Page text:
Downtown greenspace in Minneapolis features permeable pavement
Photo courtesy of Porous Pave
Minneapolis’ new 4.2-acre public park and green space adjacent to U.S. Bank Stadium, home of the NFL’s Minnesota Vikings, is covered in more than 20,000 square feet of porous material.
The permeable material covering Downtown Commons was supplied by Porous Pave, according to a release from the company.
The Commons, completed in August, includes seven areas of Porous Pave XL permeable pavement totaling 19,000 square feet and 120 permeable tree surrounds created using 3,000 square feet of Porous Pave XLS.
An eco-friendly green building material made in the United States, Porous Pave is a highly porous, durable and flexible pour-in-place paving material. Stormwater drains through its permeable surface at a tested rate of 5,800-6,300 gallons of stormwater per hour per square foot for onsite stormwater retention. The XL formulation is made from 50 percent recycled rubber chips and 50 percent chipped granite aggregate with a moisture-cured, liquid binder. XLS is 100 percent recycled rubber chips.
“The Commons is the centerpiece of the revitalization and redevelopment of the Downtown East neighborhood,” said Jacob Frey, Minneapolis City Council member whose Ward 3 includes the Commons. “The reduction in harmful stormwater runoff and water pollution is one of its many environmental benefits for the entire city.”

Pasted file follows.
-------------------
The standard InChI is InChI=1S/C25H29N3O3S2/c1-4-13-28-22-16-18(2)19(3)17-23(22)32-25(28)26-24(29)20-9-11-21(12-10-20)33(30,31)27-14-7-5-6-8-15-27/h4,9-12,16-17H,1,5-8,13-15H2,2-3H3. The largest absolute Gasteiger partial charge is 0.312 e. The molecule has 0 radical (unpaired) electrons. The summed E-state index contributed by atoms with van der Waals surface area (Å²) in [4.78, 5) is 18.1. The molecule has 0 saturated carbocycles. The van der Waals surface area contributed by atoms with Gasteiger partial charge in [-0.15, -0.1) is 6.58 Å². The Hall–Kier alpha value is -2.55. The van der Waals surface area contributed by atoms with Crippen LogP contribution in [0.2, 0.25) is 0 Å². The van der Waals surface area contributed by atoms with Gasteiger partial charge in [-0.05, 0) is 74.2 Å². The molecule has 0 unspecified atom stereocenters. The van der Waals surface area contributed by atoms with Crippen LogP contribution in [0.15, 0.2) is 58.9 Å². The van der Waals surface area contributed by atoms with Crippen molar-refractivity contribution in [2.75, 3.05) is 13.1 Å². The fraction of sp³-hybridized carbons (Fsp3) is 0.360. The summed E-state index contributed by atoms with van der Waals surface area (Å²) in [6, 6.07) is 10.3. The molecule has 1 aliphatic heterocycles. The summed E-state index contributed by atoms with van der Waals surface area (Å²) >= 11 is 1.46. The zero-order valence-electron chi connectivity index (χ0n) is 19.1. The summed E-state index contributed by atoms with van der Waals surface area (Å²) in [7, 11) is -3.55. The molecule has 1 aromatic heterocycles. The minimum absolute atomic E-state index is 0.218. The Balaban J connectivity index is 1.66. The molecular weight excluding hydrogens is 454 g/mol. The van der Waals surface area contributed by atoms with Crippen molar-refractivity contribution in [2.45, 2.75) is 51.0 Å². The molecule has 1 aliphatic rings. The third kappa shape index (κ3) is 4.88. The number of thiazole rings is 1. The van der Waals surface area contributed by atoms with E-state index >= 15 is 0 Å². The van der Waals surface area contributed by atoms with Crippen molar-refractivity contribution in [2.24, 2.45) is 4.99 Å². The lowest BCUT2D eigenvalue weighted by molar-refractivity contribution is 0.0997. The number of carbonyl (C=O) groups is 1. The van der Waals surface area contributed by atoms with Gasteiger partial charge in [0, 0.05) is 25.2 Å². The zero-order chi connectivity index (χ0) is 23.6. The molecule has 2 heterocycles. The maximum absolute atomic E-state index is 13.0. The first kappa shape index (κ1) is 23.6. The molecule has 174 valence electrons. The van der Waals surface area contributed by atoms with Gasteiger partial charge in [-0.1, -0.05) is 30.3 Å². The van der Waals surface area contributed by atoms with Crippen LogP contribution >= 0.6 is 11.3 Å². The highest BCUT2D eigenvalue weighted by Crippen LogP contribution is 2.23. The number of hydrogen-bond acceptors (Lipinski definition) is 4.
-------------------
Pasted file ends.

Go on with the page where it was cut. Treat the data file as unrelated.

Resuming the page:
“Porous Pave was selected for its permeability, usability and versatility, and ease of maintenance,” said Ryan Potvin, operations manager for Peterson Cos., the project’s landscape contractor. “With its rubber content, it is safe and suitable for foot traffic and wheelchairs, comfortable to stand on and slip-resistant when wet.”
Blackstone Contractors, the installation contractor, poured Porous Pave XL with fine-cut, 1/8-1/4 inch, tan color rubber chips at a depth of two inches atop a two-inch aggregate base for the paved permeable areas. They applied two inches of XLS with special size three-quarter inch rubber chips in the cypress color for the tree surrounds.
The controlled shredding and processing of discarded tires produces the chips of recycled rubber incorporated into Porous Pave. The Commons’ installation includes rubber recovered from approximately 5,000 scrap tires.
“The Downtown Commons in Minneapolis is one of our largest projects to date in the Upper Midwest,” said Dave Ouwinga, president of Porous Pave. “It helped us reach an important environmental milestone. This year, we surpassed a total 7.5 million pounds of recycled rubber used in manufacturing our permeable paving material.”
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